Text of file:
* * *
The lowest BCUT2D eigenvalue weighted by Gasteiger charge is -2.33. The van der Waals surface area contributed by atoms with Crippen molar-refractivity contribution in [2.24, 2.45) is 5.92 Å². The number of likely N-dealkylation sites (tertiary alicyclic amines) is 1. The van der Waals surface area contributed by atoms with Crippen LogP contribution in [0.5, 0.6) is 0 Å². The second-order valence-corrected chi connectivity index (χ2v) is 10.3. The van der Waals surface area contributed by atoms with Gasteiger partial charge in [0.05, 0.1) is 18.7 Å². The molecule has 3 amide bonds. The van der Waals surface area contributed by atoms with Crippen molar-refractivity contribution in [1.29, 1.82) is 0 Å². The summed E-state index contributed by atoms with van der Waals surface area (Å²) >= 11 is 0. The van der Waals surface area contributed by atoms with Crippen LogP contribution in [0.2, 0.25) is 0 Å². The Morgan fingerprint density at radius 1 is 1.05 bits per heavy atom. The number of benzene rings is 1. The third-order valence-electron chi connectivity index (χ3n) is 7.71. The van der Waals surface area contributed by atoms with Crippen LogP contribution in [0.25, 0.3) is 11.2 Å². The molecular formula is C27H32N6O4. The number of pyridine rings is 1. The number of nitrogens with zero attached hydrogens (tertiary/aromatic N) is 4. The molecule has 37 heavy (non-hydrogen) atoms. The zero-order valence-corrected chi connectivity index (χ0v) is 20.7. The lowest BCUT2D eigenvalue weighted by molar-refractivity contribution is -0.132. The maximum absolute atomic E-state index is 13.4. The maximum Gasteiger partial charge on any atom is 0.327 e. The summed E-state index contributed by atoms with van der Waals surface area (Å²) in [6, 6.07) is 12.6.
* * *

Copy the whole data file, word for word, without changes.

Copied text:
The lowest BCUT2D eigenvalue weighted by Gasteiger charge is -2.33. The van der Waals surface area contributed by atoms with Crippen molar-refractivity contribution in [2.24, 2.45) is 5.92 Å². The number of likely N-dealkylation sites (tertiary alicyclic amines) is 1. The van der Waals surface area contributed by atoms with Crippen LogP contribution in [0.5, 0.6) is 0 Å². The second-order valence-corrected chi connectivity index (χ2v) is 10.3. The van der Waals surface area contributed by atoms with Gasteiger partial charge in [0.05, 0.1) is 18.7 Å². The molecule has 3 amide bonds. The van der Waals surface area contributed by atoms with Crippen molar-refractivity contribution in [1.29, 1.82) is 0 Å². The summed E-state index contributed by atoms with van der Waals surface area (Å²) >= 11 is 0. The van der Waals surface area contributed by atoms with Crippen LogP contribution in [0.2, 0.25) is 0 Å². The Morgan fingerprint density at radius 1 is 1.05 bits per heavy atom. The number of benzene rings is 1. The third-order valence-electron chi connectivity index (χ3n) is 7.71. The van der Waals surface area contributed by atoms with Crippen LogP contribution in [0.25, 0.3) is 11.2 Å². The molecular formula is C27H32N6O4. The number of pyridine rings is 1. The number of nitrogens with zero attached hydrogens (tertiary/aromatic N) is 4. The molecule has 37 heavy (non-hydrogen) atoms. The zero-order valence-corrected chi connectivity index (χ0v) is 20.7. The lowest BCUT2D eigenvalue weighted by molar-refractivity contribution is -0.132. The maximum absolute atomic E-state index is 13.4. The maximum Gasteiger partial charge on any atom is 0.327 e. The summed E-state index contributed by atoms with van der Waals surface area (Å²) in [6, 6.07) is 12.6.